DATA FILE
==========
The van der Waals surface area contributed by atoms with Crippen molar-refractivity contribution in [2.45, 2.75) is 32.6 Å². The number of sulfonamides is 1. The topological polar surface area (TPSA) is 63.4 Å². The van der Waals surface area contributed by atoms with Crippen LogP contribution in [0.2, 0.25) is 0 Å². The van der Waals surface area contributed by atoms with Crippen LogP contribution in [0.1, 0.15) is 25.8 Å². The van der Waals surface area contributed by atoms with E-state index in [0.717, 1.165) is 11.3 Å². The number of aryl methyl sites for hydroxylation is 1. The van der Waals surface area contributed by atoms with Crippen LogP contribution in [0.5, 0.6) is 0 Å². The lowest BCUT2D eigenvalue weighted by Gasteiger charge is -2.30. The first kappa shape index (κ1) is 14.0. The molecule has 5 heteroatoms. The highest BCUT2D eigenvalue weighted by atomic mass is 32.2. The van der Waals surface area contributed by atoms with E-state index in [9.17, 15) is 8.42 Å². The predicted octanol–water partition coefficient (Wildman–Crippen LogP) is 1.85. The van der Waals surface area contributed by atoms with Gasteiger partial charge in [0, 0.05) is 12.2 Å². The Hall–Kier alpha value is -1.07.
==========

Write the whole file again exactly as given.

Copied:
The van der Waals surface area contributed by atoms with Crippen molar-refractivity contribution in [2.45, 2.75) is 32.6 Å². The number of sulfonamides is 1. The topological polar surface area (TPSA) is 63.4 Å². The van der Waals surface area contributed by atoms with Crippen LogP contribution in [0.2, 0.25) is 0 Å². The van der Waals surface area contributed by atoms with Crippen LogP contribution in [0.1, 0.15) is 25.8 Å². The van der Waals surface area contributed by atoms with E-state index in [0.717, 1.165) is 11.3 Å². The number of aryl methyl sites for hydroxylation is 1. The van der Waals surface area contributed by atoms with Crippen LogP contribution in [0.5, 0.6) is 0 Å². The lowest BCUT2D eigenvalue weighted by Gasteiger charge is -2.30. The first kappa shape index (κ1) is 14.0. The molecule has 5 heteroatoms. The highest BCUT2D eigenvalue weighted by atomic mass is 32.2. The van der Waals surface area contributed by atoms with E-state index in [9.17, 15) is 8.42 Å². The predicted octanol–water partition coefficient (Wildman–Crippen LogP) is 1.85. The van der Waals surface area contributed by atoms with Gasteiger partial charge in [0, 0.05) is 12.2 Å². The Hall–Kier alpha value is -1.07.